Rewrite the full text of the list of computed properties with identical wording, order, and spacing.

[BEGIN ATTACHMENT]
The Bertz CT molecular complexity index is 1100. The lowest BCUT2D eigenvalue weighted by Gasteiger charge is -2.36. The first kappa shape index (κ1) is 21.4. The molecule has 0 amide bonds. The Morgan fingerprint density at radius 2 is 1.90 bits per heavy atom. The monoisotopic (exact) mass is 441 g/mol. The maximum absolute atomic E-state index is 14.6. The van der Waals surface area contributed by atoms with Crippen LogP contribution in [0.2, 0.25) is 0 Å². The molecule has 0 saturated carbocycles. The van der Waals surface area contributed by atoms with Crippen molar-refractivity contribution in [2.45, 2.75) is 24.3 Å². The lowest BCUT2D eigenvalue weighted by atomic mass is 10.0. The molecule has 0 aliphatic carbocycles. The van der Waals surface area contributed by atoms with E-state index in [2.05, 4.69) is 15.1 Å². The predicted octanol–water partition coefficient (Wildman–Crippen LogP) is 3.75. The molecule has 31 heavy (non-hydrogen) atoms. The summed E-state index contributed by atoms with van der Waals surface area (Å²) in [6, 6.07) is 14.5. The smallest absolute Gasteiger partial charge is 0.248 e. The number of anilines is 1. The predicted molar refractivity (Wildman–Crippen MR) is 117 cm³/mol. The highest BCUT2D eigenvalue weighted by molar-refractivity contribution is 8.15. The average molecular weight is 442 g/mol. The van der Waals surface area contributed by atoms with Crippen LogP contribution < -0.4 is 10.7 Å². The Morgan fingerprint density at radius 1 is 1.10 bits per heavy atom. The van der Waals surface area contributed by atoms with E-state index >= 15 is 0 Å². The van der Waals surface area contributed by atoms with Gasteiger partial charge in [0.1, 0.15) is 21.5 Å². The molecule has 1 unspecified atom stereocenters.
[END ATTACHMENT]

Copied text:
The Bertz CT molecular complexity index is 1100. The lowest BCUT2D eigenvalue weighted by Gasteiger charge is -2.36. The first kappa shape index (κ1) is 21.4. The molecule has 0 amide bonds. The Morgan fingerprint density at radius 2 is 1.90 bits per heavy atom. The monoisotopic (exact) mass is 441 g/mol. The maximum absolute atomic E-state index is 14.6. The van der Waals surface area contributed by atoms with Crippen LogP contribution in [0.2, 0.25) is 0 Å². The molecule has 0 saturated carbocycles. The van der Waals surface area contributed by atoms with Crippen molar-refractivity contribution in [2.45, 2.75) is 24.3 Å². The lowest BCUT2D eigenvalue weighted by atomic mass is 10.0. The molecule has 0 aliphatic carbocycles. The van der Waals surface area contributed by atoms with E-state index in [2.05, 4.69) is 15.1 Å². The predicted octanol–water partition coefficient (Wildman–Crippen LogP) is 3.75. The molecule has 31 heavy (non-hydrogen) atoms. The summed E-state index contributed by atoms with van der Waals surface area (Å²) in [6, 6.07) is 14.5. The smallest absolute Gasteiger partial charge is 0.248 e. The number of anilines is 1. The predicted molar refractivity (Wildman–Crippen MR) is 117 cm³/mol. The highest BCUT2D eigenvalue weighted by molar-refractivity contribution is 8.15. The average molecular weight is 442 g/mol. The van der Waals surface area contributed by atoms with Crippen LogP contribution < -0.4 is 10.7 Å². The Morgan fingerprint density at radius 1 is 1.10 bits per heavy atom. The van der Waals surface area contributed by atoms with E-state index >= 15 is 0 Å². The van der Waals surface area contributed by atoms with Gasteiger partial charge in [0.1, 0.15) is 21.5 Å². The molecule has 1 unspecified atom stereocenters.